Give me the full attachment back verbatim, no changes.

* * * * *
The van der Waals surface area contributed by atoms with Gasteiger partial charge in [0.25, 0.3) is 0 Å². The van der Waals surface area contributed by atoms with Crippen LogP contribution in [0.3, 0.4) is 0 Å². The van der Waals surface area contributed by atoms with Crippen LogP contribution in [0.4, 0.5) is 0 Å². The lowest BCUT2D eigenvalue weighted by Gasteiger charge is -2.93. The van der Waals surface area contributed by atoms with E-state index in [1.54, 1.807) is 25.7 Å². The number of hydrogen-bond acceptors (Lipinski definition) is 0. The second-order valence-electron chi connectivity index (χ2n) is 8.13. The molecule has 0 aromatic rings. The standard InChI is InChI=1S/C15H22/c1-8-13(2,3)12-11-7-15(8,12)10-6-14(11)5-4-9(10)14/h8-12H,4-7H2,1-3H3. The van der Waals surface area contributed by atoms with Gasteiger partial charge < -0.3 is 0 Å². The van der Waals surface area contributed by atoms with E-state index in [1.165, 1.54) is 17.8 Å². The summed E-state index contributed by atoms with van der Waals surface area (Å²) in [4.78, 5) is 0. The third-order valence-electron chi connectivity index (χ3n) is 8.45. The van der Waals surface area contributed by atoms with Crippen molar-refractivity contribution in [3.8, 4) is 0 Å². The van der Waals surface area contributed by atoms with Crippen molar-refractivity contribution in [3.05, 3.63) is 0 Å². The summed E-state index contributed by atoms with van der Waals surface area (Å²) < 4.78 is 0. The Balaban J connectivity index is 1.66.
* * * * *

The van der Waals surface area contributed by atoms with Gasteiger partial charge in [0.25, 0.3) is 0 Å². The van der Waals surface area contributed by atoms with Crippen LogP contribution in [0.3, 0.4) is 0 Å². The van der Waals surface area contributed by atoms with Crippen LogP contribution in [0.4, 0.5) is 0 Å². The lowest BCUT2D eigenvalue weighted by Gasteiger charge is -2.93. The van der Waals surface area contributed by atoms with E-state index in [1.54, 1.807) is 25.7 Å². The number of hydrogen-bond acceptors (Lipinski definition) is 0. The second-order valence-electron chi connectivity index (χ2n) is 8.13. The molecule has 0 aromatic rings. The standard InChI is InChI=1S/C15H22/c1-8-13(2,3)12-11-7-15(8,12)10-6-14(11)5-4-9(10)14/h8-12H,4-7H2,1-3H3. The van der Waals surface area contributed by atoms with Gasteiger partial charge < -0.3 is 0 Å². The van der Waals surface area contributed by atoms with E-state index in [1.165, 1.54) is 17.8 Å². The summed E-state index contributed by atoms with van der Waals surface area (Å²) in [4.78, 5) is 0. The third-order valence-electron chi connectivity index (χ3n) is 8.45. The van der Waals surface area contributed by atoms with Crippen molar-refractivity contribution in [3.8, 4) is 0 Å². The van der Waals surface area contributed by atoms with Crippen molar-refractivity contribution in [3.05, 3.63) is 0 Å². The summed E-state index contributed by atoms with van der Waals surface area (Å²) < 4.78 is 0. The Balaban J connectivity index is 1.66.